The arraignment of Saddam Hussein will be the biggest war crimes trial since the prosecution of the leading Nazis at Nuremberg at the end of the Second World War.
Although the stage is set, there are still competing claims for where and who should try the 66-year-old former dictator. The Iraqi Governing Council insists that the Americans will want to hand Saddam over to them so that they can put him on trial at a special court in Baghdad.
International jurists would prefer a United Nations tribunal along the lines of the one established to prosecute those accused of the war crimes committed in the former Yugoslavia. The Americans have yet to declare their hand but are unlikely to support an international court, possibly made up of judges from countries who have consistently opposed the war.
The most likely forum is the Iraqi war crimes tribunal that was set up on Wednesday with the express purpose of prosecuting leading members of Saddam's government for genocide and crimes against humanity. At the time, the Iraqis even envisaged bringing a case against Saddam in his absence should he fail to fall into the hands of the Americans.
Adnan Pachachi, a member of Iraq's Governing Council, gave assurances yesterday that Saddam would face open, public trial inside Iraq. "There's no question that the process will be an Iraqi process," he said.
Another council member, Mouwafak al-Rabii, said any trial would be conducted in accordance with international norms. "Iraq is truly victorious now because of the arrest of the tyrant, but we won't lose sight of human rights and international standards," he said in Baghdad.
Charles Kennedy, leader of the Liberal Democrats, said Saddam Hussein should face an international court. He said: "I hope he could be now put in front, in due course, of an international court to be dealt with appropriately." The United Nations and the International Criminal Court should be brought into play as the "precarious" position in Iraq meant it would not be practical to hold a trial on Iraqi soil, he added.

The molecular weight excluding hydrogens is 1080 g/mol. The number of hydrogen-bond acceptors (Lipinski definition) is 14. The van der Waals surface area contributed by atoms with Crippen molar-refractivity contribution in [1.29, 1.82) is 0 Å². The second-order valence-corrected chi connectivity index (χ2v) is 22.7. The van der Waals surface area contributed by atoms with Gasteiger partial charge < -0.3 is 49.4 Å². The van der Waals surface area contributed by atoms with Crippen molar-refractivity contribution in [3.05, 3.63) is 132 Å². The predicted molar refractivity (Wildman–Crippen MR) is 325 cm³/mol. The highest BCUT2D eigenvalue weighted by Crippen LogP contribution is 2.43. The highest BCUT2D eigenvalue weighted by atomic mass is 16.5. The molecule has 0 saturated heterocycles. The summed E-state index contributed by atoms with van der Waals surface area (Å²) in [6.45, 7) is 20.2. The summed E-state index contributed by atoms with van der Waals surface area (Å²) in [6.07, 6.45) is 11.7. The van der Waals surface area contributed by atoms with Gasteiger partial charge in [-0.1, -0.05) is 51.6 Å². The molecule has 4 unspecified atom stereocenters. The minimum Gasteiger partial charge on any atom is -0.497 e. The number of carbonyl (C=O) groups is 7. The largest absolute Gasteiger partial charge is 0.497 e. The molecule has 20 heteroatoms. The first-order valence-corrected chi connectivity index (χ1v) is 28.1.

Anthony Scrivener QC, a human rights barrister and former chairman of the Bar,said it was important that there should be a real international dimension to the tribunal set up to hear the case against Saddam. "What we don't want to see is a military tribunal or purely Iraqi court. He must be given every opportunity of a fair trial so that in years to come people won't be able to claim that he was treated shoddily," Mr Scrivener said.
Under the constitution of the new Iraqi war crimes tribunal there is some provision for the inclusion of international judges, for lawyers to represent the defendants and an appeals system. But groups such as Human Rights Watch are concerned that the court retains the power to impose a death penalty and may be vulnerable to "revenge justice".
Human Rights Watch said that the new law did not require that judges and prosecutors have experience working on complex criminal cases and cases involving serious human rights crimes. Nor does the law permit the appointment of non-Iraqi prosecutors or investigative judges, even if they have relevant experience investigating and prosecuting human rights cases.
"Up until now, the most complex trials in Iraq have lasted no more than a few days," said Richard Dicker of Human Rights Watch. "The law should require that international judges with expertise trying serious human rights crimes sit on the bench alongside Iraqis. [They] would assist, not replace, Iraqi judges in ensuring justice."
Amnesty International said Saddam should be given prisoner-of-war status, and should be allowed visits by the international Red Cross.
Nicole Choueiry, an Amnesty spokeswoman, said: "Like any other criminal suspect he is entitled to all relevant safeguards under international law, including the right not to be subjected to torture or ill-treatment."
The charges are expected to be framed as widely as possible and to go back as far as 17 July 1968, the day Saddam's Baath Party came to power.
SADDAM'S CRIMES: THE CHARGE SHEET
Genocide: Allegations of genocide are expected to include the gassing of Iraqi Kurds in the 1980s. After the 1990-91 Gulf war, evidence emerged of 270 mass graves across Iraq.
Crimes against humanity: The torture and imprisonment of thousands of Saddam's people are in breach of international laws. Individual victims of torture will be able to testify against him to support the charges.
Murder: In 1996, he ordered the killing of two of his sons-in-law who had defected to Jordan the year before. Iraqis whose relatives were murdered by the regime could hold Saddam liable for deaths in his name.
Waging illegal war: Saddam's war against Iran, in which one million people died, and his invasion of Kuwait were in breach of international law.Reuse content